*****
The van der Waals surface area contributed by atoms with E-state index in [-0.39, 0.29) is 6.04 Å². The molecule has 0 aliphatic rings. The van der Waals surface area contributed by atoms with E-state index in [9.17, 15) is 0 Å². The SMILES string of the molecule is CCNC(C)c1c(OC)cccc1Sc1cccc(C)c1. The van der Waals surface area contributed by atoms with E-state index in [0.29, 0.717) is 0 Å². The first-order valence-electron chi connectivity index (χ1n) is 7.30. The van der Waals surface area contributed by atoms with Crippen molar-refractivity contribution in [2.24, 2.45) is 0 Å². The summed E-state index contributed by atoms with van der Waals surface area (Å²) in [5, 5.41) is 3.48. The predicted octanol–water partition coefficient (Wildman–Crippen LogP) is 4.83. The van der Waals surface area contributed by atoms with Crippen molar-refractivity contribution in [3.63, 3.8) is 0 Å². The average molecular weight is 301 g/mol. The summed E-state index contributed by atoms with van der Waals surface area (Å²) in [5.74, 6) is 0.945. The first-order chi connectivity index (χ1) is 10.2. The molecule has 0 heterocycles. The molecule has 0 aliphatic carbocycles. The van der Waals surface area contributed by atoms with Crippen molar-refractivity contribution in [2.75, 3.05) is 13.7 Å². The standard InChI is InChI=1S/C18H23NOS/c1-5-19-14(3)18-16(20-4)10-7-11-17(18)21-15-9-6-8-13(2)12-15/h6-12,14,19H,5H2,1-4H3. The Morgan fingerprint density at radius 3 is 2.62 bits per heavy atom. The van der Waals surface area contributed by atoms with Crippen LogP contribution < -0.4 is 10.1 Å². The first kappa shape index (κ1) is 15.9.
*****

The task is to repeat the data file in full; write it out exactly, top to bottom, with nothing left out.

The van der Waals surface area contributed by atoms with E-state index in [-0.39, 0.29) is 6.04 Å². The molecule has 0 aliphatic rings. The van der Waals surface area contributed by atoms with E-state index in [9.17, 15) is 0 Å². The SMILES string of the molecule is CCNC(C)c1c(OC)cccc1Sc1cccc(C)c1. The van der Waals surface area contributed by atoms with E-state index in [0.29, 0.717) is 0 Å². The first-order valence-electron chi connectivity index (χ1n) is 7.30. The van der Waals surface area contributed by atoms with Crippen molar-refractivity contribution in [2.24, 2.45) is 0 Å². The summed E-state index contributed by atoms with van der Waals surface area (Å²) in [5, 5.41) is 3.48. The predicted octanol–water partition coefficient (Wildman–Crippen LogP) is 4.83. The van der Waals surface area contributed by atoms with Crippen molar-refractivity contribution in [3.63, 3.8) is 0 Å². The average molecular weight is 301 g/mol. The summed E-state index contributed by atoms with van der Waals surface area (Å²) in [5.74, 6) is 0.945. The first-order chi connectivity index (χ1) is 10.2. The molecule has 0 heterocycles. The molecule has 0 aliphatic carbocycles. The van der Waals surface area contributed by atoms with Crippen molar-refractivity contribution in [2.75, 3.05) is 13.7 Å². The standard InChI is InChI=1S/C18H23NOS/c1-5-19-14(3)18-16(20-4)10-7-11-17(18)21-15-9-6-8-13(2)12-15/h6-12,14,19H,5H2,1-4H3. The Morgan fingerprint density at radius 3 is 2.62 bits per heavy atom. The van der Waals surface area contributed by atoms with Crippen LogP contribution < -0.4 is 10.1 Å². The first kappa shape index (κ1) is 15.9.